- Darlene Floden, PhD, ABPP-CN joined the Section in 2007 and has appointments in the Center for Neurological Restoration (CNR) and Cerebrovascular Center. She primarily provides services to adult patients seeking deep brain stimulation for the treatment of movement disorders, and patients with acute and chronic stroke. Part of her time is devoted to research related to frontostriatal function and deep brain stimulation.
- Jennifer Haut, PhD, ABPP-CN joined the Section in 2001 and provides clinical coverage to the pediatric neuropsychology service. She is Director of the Clinical Neuropsychology Post-Doctoral Residency Program. Her current research is focused on assessment of reliable cognitive change after pediatric epilepsy surgery.
- Patricia Klaas, PhD joined the Section in 2004 with clinical responsibilities in pediatric neuropsychology. Her research interests involve memory, mood and adjustment issues in pediatric epilepsy surgery patients. Current research is focused on the use of MEG to assess evoked responses in epilepsy patients.
- Cynthia Kubu, PhD, ABPP-CN joined the Section in November 2001 to provide clinical services to adult patients, primarily candidates for deep brain stimulation. A portion of her time is devoted to research related to deep brain stimulation in conjunction with the CNR. Her other research involves neuroethics. She serves as the Co-President of Cleveland Clinic's Women's Professional Staff Association and is active in the CCLCM.
- Richard Naugle, PhD, ABPP-CN joined the Section in 1987 and serves as the Section Head. He maintains a broad-based adult clinical practice with a portion of his time devoted to the Epilepsy Center. Dr. Naugle serves as a long-standing member of Cleveland Clinic’s Institutional Review Board.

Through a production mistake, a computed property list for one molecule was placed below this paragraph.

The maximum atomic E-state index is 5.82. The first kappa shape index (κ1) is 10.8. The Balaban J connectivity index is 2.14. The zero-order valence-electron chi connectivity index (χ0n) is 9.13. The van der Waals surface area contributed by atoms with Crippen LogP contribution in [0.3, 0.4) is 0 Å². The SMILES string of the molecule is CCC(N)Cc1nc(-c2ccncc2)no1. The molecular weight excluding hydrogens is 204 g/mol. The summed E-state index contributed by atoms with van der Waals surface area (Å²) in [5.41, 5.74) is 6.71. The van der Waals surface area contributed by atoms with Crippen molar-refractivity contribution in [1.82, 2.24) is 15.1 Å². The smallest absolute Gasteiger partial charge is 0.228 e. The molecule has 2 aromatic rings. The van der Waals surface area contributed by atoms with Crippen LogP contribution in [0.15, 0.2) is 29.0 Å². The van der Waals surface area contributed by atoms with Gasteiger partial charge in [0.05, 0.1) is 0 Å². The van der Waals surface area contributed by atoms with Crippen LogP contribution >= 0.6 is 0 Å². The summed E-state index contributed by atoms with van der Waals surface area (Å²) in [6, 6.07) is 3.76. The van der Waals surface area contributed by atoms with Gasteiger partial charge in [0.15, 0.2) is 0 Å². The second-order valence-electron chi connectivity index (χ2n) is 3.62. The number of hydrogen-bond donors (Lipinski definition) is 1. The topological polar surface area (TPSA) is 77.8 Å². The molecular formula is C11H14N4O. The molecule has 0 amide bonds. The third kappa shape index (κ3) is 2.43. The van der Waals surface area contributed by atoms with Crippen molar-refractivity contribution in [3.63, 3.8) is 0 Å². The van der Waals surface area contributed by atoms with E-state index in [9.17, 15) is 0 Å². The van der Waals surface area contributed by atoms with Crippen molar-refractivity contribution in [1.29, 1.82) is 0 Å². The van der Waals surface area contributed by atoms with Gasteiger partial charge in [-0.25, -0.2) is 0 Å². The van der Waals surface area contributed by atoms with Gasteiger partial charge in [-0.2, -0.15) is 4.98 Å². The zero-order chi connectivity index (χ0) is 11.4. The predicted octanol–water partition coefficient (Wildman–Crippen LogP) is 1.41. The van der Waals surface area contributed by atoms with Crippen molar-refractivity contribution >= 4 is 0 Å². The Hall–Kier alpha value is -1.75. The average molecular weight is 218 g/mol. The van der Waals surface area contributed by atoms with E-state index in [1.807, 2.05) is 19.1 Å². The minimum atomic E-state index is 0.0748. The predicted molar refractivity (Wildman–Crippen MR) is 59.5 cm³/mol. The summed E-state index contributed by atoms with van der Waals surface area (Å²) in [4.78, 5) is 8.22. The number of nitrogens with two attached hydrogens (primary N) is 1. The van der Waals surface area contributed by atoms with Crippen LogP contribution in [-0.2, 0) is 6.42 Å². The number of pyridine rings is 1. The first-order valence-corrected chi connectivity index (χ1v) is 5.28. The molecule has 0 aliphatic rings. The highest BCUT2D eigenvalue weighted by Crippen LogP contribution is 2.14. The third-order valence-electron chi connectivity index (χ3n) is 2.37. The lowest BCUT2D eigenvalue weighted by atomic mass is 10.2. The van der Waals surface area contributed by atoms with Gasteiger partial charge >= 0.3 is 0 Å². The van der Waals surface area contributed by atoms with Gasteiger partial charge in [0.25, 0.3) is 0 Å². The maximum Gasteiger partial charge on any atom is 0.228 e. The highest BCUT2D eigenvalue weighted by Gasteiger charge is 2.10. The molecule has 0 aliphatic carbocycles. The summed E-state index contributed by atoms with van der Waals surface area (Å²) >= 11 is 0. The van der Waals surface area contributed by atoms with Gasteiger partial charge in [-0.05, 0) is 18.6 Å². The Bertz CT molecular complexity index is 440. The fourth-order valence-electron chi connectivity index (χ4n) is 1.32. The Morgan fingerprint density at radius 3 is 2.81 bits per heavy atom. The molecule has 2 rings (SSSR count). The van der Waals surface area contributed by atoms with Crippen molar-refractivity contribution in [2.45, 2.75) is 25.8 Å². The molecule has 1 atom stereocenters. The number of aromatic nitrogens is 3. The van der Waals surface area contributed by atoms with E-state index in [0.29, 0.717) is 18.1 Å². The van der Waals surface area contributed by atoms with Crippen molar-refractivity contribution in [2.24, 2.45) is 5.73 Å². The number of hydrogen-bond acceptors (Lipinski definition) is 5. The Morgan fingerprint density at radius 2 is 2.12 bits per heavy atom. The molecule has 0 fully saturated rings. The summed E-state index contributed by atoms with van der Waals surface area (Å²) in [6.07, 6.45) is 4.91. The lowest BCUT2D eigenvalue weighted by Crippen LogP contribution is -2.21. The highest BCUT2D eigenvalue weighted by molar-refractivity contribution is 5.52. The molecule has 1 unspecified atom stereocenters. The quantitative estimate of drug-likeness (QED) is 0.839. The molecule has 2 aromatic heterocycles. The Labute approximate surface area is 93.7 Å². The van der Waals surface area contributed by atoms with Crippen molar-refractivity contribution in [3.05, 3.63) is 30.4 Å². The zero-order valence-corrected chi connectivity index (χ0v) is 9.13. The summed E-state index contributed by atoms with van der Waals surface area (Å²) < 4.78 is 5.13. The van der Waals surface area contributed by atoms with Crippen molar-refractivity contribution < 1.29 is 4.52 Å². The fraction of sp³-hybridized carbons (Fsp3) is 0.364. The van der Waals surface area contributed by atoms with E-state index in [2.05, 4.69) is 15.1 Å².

- Michael Parsons, PhD, ABPP-CN joined the Section in 2007 as an adult neuropsychologist and has an appointment to the Rose Ella Burkhardt Brain Tumor Center (BBTC). His clinical caseload includes the full range of neuropsychological referral questions; he consults throughout the clinic and community. His research involves the use of functional and structural brain imaging techniques to study learning and memory in cognitively intact individuals and patient populations.
- Kelly Wadeson, PhD joined the Section in 2012, adding expertise in rehabilitation. Her primary appointment is in Physical Medicine & Rehabilitation and she sees patients in Neuropsychology at least one day per week. Her clinical neuropsychology practice includes school-age children through adults.
The Clinical Neuropsychology Postdoctoral Residency Program participates in the APPCN Resident Matching Program operated by National Matching Services (NMS; www.natmatch.com). The deadline for receipt of all application materials is Dec. 21 (or the next business day if the 21st falls on a weekend).
Applicants are encouraged to call or write for information or clarification of the program’s description or opportunities. Applicants’ rights to make a free choice among residencies are recognized and Cleveland Clinic complies fully with the stipulations of the Match.
Application materials should be directed to:
- A letter of interest describing relevant academic and training experiences, desired postdoctoral training objectives, perceived “fit” with this program, and future professional goals
- Current curriculum vitae
- Three letters of reference, including at least two from individuals familiar with the applicant's academic and clinical training in neuropsychology
- A statement from the applicant's graduate school clinical training director indicating the applicant's status in the program and probability of completing the requirements for the doctorate prior to the fellowship year (waived for those already holding the doctorate). APPCN’s Verification of Doctoral Training Form (APPCN Doctorate Verification) is acceptable for this purpose.
- An official copy of the applicant's graduate transcripts
Electronic submission of the above items by email in a Word or PDF file is acceptable. Please send email to: